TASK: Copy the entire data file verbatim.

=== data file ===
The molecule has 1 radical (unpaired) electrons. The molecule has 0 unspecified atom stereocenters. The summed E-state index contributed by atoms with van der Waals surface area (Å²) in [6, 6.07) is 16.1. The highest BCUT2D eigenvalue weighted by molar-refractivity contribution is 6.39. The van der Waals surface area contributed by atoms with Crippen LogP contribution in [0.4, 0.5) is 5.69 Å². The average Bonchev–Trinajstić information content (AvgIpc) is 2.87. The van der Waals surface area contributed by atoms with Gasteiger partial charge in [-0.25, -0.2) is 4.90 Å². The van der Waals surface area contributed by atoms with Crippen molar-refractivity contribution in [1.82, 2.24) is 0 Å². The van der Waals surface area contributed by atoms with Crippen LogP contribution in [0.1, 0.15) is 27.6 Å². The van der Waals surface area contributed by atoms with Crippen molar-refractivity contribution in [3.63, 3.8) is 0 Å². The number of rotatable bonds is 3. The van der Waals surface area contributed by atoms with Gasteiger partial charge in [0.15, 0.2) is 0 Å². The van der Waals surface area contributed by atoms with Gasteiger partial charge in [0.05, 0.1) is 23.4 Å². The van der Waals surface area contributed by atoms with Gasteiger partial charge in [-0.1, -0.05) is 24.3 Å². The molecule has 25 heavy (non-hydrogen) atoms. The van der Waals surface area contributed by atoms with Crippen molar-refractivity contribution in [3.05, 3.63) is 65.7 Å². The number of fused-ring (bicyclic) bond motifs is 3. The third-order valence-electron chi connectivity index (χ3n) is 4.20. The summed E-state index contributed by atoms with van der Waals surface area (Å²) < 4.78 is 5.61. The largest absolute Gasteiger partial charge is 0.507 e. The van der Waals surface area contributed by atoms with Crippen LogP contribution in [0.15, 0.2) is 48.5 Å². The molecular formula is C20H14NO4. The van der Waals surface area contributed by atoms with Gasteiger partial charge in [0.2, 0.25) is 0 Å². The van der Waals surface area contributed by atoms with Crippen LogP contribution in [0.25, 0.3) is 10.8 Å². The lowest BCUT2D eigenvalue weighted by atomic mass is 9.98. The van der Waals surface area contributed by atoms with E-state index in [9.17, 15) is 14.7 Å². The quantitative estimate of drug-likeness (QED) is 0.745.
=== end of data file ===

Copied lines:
The molecule has 1 radical (unpaired) electrons. The molecule has 0 unspecified atom stereocenters. The summed E-state index contributed by atoms with van der Waals surface area (Å²) in [6, 6.07) is 16.1. The highest BCUT2D eigenvalue weighted by molar-refractivity contribution is 6.39. The van der Waals surface area contributed by atoms with Crippen LogP contribution in [0.4, 0.5) is 5.69 Å². The average Bonchev–Trinajstić information content (AvgIpc) is 2.87. The van der Waals surface area contributed by atoms with Gasteiger partial charge in [-0.25, -0.2) is 4.90 Å². The van der Waals surface area contributed by atoms with Crippen molar-refractivity contribution in [1.82, 2.24) is 0 Å². The van der Waals surface area contributed by atoms with Crippen LogP contribution in [0.1, 0.15) is 27.6 Å². The van der Waals surface area contributed by atoms with Crippen molar-refractivity contribution in [3.63, 3.8) is 0 Å². The number of rotatable bonds is 3. The van der Waals surface area contributed by atoms with Gasteiger partial charge in [0.15, 0.2) is 0 Å². The van der Waals surface area contributed by atoms with Gasteiger partial charge in [0.05, 0.1) is 23.4 Å². The van der Waals surface area contributed by atoms with Gasteiger partial charge in [-0.1, -0.05) is 24.3 Å². The molecule has 25 heavy (non-hydrogen) atoms. The van der Waals surface area contributed by atoms with Crippen molar-refractivity contribution in [3.05, 3.63) is 65.7 Å². The number of fused-ring (bicyclic) bond motifs is 3. The third-order valence-electron chi connectivity index (χ3n) is 4.20. The summed E-state index contributed by atoms with van der Waals surface area (Å²) < 4.78 is 5.61. The largest absolute Gasteiger partial charge is 0.507 e. The van der Waals surface area contributed by atoms with Crippen LogP contribution in [0.15, 0.2) is 48.5 Å². The molecular formula is C20H14NO4. The van der Waals surface area contributed by atoms with Gasteiger partial charge in [0.2, 0.25) is 0 Å². The van der Waals surface area contributed by atoms with Crippen LogP contribution in [0.25, 0.3) is 10.8 Å². The lowest BCUT2D eigenvalue weighted by atomic mass is 9.98. The van der Waals surface area contributed by atoms with E-state index in [9.17, 15) is 14.7 Å². The quantitative estimate of drug-likeness (QED) is 0.745.